Fools come in all sizes, those who heed no caution and those who heed too much. I unlace my shoes.
“Are you going across, Sally?”
“I don’t know. I’m afraid.”
“I’m scared too, but there’s a bunch of us. I think we’ll be all right.”
Even the Reverend and Mrs. Miller come in. We are all barefoot with our pants or skirts hitched up high, and then two more children from the homeless camps run over. They want to join the fun, and their parents, seeing the number of adults participating, wave them on.
Here we are. Can you see us? All holding hands, brown and white together, a chain spanning the river? Daniel leads the way, little Danny on his shoulders, with Mr. Maddock at the end, thirteen of us crossing the Hope, ice-cold water up to our knees and no one falls.
The other side of the Hope River is not beautiful. The ground is bare and brown where the flames scorched the earth, but we can look back at the green where we came from. For a while we lounge on rocks or play in the sand, the boys and girls wading and splashing in the cool shallows.
Then as the kids become hungry or bored, the grownups begin to shepherd them back. Braver now, they cross in twos and threes. Sally returns hand-in-hand with Mrs. Miller, who has become her friend.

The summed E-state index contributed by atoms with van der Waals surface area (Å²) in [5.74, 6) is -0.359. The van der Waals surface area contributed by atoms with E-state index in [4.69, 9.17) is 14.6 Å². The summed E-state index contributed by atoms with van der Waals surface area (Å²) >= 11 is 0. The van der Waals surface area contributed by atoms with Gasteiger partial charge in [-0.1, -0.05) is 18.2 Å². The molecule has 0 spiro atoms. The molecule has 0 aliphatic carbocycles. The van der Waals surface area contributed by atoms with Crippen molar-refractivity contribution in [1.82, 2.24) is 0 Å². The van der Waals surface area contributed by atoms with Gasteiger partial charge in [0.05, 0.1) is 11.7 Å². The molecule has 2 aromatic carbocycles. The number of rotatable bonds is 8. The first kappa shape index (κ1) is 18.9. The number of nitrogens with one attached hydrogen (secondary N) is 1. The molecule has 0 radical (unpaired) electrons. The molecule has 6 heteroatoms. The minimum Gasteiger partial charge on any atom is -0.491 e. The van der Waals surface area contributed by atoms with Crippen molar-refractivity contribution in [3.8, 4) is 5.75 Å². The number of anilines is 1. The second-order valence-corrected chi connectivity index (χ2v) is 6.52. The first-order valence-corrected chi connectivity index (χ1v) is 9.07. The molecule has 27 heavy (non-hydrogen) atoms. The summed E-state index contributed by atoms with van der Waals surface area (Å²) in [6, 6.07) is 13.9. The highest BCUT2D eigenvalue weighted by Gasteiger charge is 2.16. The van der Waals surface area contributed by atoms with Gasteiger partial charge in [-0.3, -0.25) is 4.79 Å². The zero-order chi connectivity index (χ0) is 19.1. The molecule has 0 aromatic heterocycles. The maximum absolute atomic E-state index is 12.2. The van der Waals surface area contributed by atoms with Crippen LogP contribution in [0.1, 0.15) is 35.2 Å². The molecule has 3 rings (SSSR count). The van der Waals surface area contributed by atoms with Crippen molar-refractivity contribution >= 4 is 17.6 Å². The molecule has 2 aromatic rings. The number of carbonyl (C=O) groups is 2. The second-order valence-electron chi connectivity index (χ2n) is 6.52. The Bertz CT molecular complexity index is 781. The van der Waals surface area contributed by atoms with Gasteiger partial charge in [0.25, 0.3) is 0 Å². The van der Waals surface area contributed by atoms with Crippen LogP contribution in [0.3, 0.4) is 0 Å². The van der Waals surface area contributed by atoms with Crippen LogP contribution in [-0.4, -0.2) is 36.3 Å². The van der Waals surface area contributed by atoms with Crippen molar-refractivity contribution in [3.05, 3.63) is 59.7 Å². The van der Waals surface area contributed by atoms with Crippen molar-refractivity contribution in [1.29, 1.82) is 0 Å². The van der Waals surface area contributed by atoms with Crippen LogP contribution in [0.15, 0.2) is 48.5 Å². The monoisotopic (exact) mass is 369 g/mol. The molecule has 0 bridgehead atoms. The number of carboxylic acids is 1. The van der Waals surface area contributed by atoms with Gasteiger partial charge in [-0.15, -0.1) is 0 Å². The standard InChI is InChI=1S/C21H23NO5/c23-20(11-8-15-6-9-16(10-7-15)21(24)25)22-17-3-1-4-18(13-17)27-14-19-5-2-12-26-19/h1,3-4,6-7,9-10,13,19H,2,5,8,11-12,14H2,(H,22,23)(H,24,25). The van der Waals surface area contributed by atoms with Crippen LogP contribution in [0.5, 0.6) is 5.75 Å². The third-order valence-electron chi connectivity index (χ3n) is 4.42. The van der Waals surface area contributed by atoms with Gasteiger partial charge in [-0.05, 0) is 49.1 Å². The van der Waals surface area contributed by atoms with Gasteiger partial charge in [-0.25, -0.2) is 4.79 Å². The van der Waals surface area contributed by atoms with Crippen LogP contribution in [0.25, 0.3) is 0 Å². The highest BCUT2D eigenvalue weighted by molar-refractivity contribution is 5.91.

“When you come to our school, Sally,” Mildred Miller confides, “I will be your teacher. Have you ever played with colored children before?”
“Not until today. I never touched a brown hand before today, but my daddy told me that there isn’t no difference. He said we’re all the same under the skin, same blood, same heart. He worked with plenty of coloreds in the PWA.”
I think about that. Despite his violence, Alfred Hucknell gave a legacy of equality to his daughter.
“Dessert, everybody!” Sarah Maddock calls, getting her famous strawberry cake out and cutting pieces for the children, even the homeless kids.
Isaac and I are the last to leave.
“Come,” he says, standing. He reaches for my hand and we wander down the bank away from our party, where the river runs fast and deep. There are rocks here as big as autos and I’m hoping he doesn’t want to go for a swim. I’m not that big a fool.
“Look! The land is already healing.” He bends down and pulls me to my knees next to the river. “Green plants growing up through the ashes . . . some of the seeds had probably sprouted before the fire, but some were dormant and released by the flames.” He’s talking like a professor again.
“Shhhh,” I say, putting one finger to his lips. “Shhhh. Just worship. From devastation comes new life.”
We look into each other’s eyes, but it’s too much for me and I shift my gaze.
This is a man I’ve lived with since his wife died and he fell apart, a man I worked with for seven years before that, but a different man now, rising from his own ashes. And I am a different woman.
“Lying with you that first night when I first brought Sally home,” Blum says, “I felt I’d come home myself.”